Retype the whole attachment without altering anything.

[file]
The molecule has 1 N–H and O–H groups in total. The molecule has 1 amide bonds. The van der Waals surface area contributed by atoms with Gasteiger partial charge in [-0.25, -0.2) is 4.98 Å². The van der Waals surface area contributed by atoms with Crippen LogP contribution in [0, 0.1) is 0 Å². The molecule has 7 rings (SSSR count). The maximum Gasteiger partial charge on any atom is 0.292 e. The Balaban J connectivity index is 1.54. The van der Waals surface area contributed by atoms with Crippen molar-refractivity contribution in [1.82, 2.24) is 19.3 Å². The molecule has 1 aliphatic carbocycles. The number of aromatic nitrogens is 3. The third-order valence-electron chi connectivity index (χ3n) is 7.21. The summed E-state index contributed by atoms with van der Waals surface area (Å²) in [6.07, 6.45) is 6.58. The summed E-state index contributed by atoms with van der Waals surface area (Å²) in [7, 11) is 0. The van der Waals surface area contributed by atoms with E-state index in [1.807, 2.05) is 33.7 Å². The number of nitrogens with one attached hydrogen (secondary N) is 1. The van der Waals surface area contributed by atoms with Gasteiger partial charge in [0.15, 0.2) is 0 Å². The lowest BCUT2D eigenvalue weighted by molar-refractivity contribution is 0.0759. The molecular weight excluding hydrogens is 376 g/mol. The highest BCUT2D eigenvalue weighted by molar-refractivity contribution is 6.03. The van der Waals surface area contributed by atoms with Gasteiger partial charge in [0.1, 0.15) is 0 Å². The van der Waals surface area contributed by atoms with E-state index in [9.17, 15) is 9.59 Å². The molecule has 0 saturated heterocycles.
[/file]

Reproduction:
The molecule has 1 N–H and O–H groups in total. The molecule has 1 amide bonds. The van der Waals surface area contributed by atoms with Gasteiger partial charge in [-0.25, -0.2) is 4.98 Å². The van der Waals surface area contributed by atoms with Crippen LogP contribution in [0, 0.1) is 0 Å². The molecule has 7 rings (SSSR count). The maximum Gasteiger partial charge on any atom is 0.292 e. The Balaban J connectivity index is 1.54. The van der Waals surface area contributed by atoms with Crippen molar-refractivity contribution in [1.82, 2.24) is 19.3 Å². The molecule has 1 aliphatic carbocycles. The number of aromatic nitrogens is 3. The third-order valence-electron chi connectivity index (χ3n) is 7.21. The summed E-state index contributed by atoms with van der Waals surface area (Å²) in [6.07, 6.45) is 6.58. The summed E-state index contributed by atoms with van der Waals surface area (Å²) in [7, 11) is 0. The van der Waals surface area contributed by atoms with E-state index in [1.807, 2.05) is 33.7 Å². The number of nitrogens with one attached hydrogen (secondary N) is 1. The van der Waals surface area contributed by atoms with Gasteiger partial charge in [0.15, 0.2) is 0 Å². The lowest BCUT2D eigenvalue weighted by molar-refractivity contribution is 0.0759. The molecular weight excluding hydrogens is 376 g/mol. The highest BCUT2D eigenvalue weighted by molar-refractivity contribution is 6.03. The van der Waals surface area contributed by atoms with Gasteiger partial charge in [0.1, 0.15) is 0 Å². The van der Waals surface area contributed by atoms with E-state index in [9.17, 15) is 9.59 Å². The molecule has 0 saturated heterocycles.